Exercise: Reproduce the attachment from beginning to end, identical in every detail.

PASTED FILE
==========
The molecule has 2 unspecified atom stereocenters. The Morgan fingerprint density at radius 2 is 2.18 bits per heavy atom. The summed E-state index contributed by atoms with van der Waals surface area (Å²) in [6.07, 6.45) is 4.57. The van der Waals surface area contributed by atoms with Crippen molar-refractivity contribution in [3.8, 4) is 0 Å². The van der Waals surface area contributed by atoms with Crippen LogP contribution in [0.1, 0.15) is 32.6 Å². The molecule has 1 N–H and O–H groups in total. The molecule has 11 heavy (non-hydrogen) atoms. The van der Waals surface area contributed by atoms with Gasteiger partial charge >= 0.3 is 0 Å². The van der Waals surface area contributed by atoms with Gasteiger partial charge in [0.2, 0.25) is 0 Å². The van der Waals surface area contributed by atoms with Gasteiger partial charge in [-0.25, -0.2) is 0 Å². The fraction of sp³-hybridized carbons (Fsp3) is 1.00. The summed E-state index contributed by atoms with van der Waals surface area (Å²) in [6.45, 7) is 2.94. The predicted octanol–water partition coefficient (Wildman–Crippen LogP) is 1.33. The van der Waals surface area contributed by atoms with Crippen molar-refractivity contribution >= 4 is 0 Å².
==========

The molecule has 2 unspecified atom stereocenters. The Morgan fingerprint density at radius 2 is 2.18 bits per heavy atom. The summed E-state index contributed by atoms with van der Waals surface area (Å²) in [6.07, 6.45) is 4.57. The van der Waals surface area contributed by atoms with Crippen molar-refractivity contribution in [3.8, 4) is 0 Å². The van der Waals surface area contributed by atoms with Crippen LogP contribution in [0.1, 0.15) is 32.6 Å². The molecule has 1 N–H and O–H groups in total. The molecule has 11 heavy (non-hydrogen) atoms. The van der Waals surface area contributed by atoms with Gasteiger partial charge >= 0.3 is 0 Å². The van der Waals surface area contributed by atoms with Gasteiger partial charge in [0.2, 0.25) is 0 Å². The van der Waals surface area contributed by atoms with Gasteiger partial charge in [-0.25, -0.2) is 0 Å². The fraction of sp³-hybridized carbons (Fsp3) is 1.00. The summed E-state index contributed by atoms with van der Waals surface area (Å²) in [6.45, 7) is 2.94. The predicted octanol–water partition coefficient (Wildman–Crippen LogP) is 1.33. The van der Waals surface area contributed by atoms with Crippen molar-refractivity contribution >= 4 is 0 Å².